The food landscape is changing rapidly. Consumers are looking for more options—and they want those options to be healthy, sustainable and affordable. As ingredient processors and consumer packaged good companies develop the products that meet these demands, their solutions may be novel in terms of either formulation, technology or claims used to present products to consumers.
Navigating the regulations related to each of these areas, however, isn’t always easy. Whether it’s lengthy timelines or lack of clarity on policies, barriers can crop up that make it difficult for Canada’s plant-based value chain to get their products to market. To help address the issue, Protein Industries Canada has announced a new project to work with industry partners to continue its regulatory modernization research work through The Centre for Regulatory Research and Innovation, previously the Regulatory Centre of Excellence. A total of $5.4 million has been invested into this phase of the work, with Protein Industries Canada committing $4.5 million.
“As we work to strengthen Canada’s agrifood and ingredient ecosystem, a supportive regulatory system is crucial to attracting investors and entrepreneurs,” Protein Industries Canada CEO Bill Greuel said. “Regulations built on science support our entrepreneurs in developing new products and getting them to market in a timely, consumer-friendly fashion, which is crucial for innovation and increasing Canada’s competitiveness in the global market. By working together with our industry partners and across government organizations, we can foster a Canadian regulatory system that prioritizes both an innovative sector and consumer health and food safety, while also creating new jobs and a stronger economy.”
Since its initial launch in April 2022, the Centre has helped companies across the plant protein ecosystem navigate Canada’s regulatory system while addressing knowledge gaps related to regulatory modernization in three main areas:
- How protein labelling regulations from other jurisdictions may be applied in Canada without negatively impacting nutrient density and protein quality;
- How nomenclature around product labelling affects purchase decisions and consumer interpretation of such products; and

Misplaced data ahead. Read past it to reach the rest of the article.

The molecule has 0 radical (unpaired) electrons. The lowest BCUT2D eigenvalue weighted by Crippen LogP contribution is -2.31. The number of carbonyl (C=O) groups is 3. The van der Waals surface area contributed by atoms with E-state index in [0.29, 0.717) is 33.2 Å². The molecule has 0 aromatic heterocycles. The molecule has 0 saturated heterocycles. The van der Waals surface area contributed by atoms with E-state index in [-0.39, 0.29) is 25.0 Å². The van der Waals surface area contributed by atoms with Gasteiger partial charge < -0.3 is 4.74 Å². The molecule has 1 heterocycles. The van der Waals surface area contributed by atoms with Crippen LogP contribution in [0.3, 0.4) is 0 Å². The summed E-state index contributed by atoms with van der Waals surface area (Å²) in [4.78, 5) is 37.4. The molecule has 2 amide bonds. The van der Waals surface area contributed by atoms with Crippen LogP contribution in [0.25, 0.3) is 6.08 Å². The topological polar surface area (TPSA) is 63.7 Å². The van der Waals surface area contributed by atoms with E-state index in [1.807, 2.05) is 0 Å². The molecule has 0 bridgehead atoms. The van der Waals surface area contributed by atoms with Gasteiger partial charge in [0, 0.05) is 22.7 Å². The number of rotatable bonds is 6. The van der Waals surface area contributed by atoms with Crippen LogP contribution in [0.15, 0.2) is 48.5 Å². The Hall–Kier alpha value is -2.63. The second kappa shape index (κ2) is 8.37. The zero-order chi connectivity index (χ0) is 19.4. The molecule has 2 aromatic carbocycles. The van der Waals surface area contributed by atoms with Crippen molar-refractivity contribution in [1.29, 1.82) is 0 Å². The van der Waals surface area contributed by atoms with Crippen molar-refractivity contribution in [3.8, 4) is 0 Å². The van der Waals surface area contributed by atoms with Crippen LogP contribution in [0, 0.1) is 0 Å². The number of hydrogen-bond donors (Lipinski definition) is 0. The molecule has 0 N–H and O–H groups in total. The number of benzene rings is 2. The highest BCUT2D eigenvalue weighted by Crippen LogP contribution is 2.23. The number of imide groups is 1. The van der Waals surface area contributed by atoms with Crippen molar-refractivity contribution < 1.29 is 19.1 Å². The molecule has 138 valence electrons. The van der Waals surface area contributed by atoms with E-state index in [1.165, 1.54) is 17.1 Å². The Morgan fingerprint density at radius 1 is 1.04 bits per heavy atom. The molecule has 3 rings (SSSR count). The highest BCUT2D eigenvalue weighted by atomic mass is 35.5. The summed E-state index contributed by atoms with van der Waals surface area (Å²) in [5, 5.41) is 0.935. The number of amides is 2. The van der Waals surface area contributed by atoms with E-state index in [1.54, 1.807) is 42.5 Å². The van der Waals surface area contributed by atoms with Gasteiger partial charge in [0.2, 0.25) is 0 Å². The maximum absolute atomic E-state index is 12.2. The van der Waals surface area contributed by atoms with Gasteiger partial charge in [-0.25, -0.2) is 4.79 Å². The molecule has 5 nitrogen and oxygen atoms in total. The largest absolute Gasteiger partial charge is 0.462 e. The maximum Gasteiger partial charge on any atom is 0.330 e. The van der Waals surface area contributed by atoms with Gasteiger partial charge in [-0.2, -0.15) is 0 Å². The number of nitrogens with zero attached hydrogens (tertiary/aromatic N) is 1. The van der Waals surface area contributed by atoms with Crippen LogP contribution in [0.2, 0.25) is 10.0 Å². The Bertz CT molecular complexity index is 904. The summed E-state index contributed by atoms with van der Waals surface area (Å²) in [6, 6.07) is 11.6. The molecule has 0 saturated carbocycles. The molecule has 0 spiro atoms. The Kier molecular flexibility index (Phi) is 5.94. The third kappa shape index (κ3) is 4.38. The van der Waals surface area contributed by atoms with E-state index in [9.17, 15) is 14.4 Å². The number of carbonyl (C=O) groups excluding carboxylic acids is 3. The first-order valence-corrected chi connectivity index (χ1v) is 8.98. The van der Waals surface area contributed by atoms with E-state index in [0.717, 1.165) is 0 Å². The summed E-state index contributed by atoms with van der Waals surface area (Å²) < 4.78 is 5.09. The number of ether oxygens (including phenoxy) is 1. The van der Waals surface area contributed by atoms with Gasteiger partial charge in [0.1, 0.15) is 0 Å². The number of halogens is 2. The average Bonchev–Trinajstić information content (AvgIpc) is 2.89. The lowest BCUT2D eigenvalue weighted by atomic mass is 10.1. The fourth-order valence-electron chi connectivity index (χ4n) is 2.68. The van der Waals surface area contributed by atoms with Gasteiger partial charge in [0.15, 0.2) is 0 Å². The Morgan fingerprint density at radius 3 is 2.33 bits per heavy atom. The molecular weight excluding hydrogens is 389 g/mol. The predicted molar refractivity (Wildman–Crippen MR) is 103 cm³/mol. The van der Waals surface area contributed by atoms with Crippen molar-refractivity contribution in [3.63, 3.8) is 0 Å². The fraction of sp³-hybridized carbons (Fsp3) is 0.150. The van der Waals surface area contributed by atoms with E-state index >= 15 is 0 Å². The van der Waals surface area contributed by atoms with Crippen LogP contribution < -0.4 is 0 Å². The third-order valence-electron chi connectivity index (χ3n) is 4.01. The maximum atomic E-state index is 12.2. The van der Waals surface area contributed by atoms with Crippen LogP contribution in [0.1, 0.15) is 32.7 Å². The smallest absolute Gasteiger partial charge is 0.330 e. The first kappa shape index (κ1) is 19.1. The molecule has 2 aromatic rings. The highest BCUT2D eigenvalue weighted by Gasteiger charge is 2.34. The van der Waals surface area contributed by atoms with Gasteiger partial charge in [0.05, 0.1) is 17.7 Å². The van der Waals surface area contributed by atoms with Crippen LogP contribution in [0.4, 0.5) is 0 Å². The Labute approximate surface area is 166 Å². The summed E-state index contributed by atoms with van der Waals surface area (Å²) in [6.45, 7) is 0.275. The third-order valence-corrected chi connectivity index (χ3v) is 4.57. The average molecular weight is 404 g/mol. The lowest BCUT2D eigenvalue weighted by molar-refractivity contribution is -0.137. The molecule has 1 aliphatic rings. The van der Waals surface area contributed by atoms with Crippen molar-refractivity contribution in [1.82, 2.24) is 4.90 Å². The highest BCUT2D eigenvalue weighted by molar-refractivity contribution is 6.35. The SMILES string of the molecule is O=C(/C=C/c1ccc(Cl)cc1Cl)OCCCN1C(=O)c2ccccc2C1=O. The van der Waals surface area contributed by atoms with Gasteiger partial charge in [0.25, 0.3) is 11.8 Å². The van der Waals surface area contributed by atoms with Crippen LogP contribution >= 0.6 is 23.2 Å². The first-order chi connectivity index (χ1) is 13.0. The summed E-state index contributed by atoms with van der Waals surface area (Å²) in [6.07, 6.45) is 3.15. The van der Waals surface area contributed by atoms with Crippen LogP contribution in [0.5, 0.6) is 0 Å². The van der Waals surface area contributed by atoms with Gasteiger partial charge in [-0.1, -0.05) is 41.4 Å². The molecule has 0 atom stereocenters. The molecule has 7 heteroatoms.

- The validation of an in-vitro way of determining protein digestibility, to reduce animal testing.
“I think the partners involved in project have really rallied around it,” Protein Industries Canada Director of the Centre for Regulatory Research and Innovation Chris Marinangeli said. “In the next iteration of the Center for Regulatory Research and Innovation, there’s going to be some building off of ’what we learned in the first phase. Having a variety of stakeholders involved in the advisory process has been great. External input has been very helpful along the way.”
The work undertaken in the next phase of the Centre will build on that completed during the first phase, and in particular will create data that fosters an enabling regulatory and policy environment to help support and strengthen Canada’s plant-based sector. Marinangeli explained that, if successful, this could provide more flexibility for highlighting the protein content of foods, without animal testing, and for companies to describe or name their products in retail.
“The food landscape has been changing drastically over the last few years, and the same challenges seem to rise to the top,” Marinangeli said. “There is a lot of discussion around evaluating regulation related to the changing food landscape, evaluating policy and understanding alignment with healthy dietary patterns. This is a unique opportunity for Canada to address these issues.”
As Canada works to strengthen its plant-based ecosystem, in an effort to compete with other countries and become a leader in the global market, modernizing its regulatory system is one of the most important steps it can take. The work of the Centre for Regulatory Research and Innovation can help, while ensuring our regulations and policies continue to prioritize food and consumer health and safety.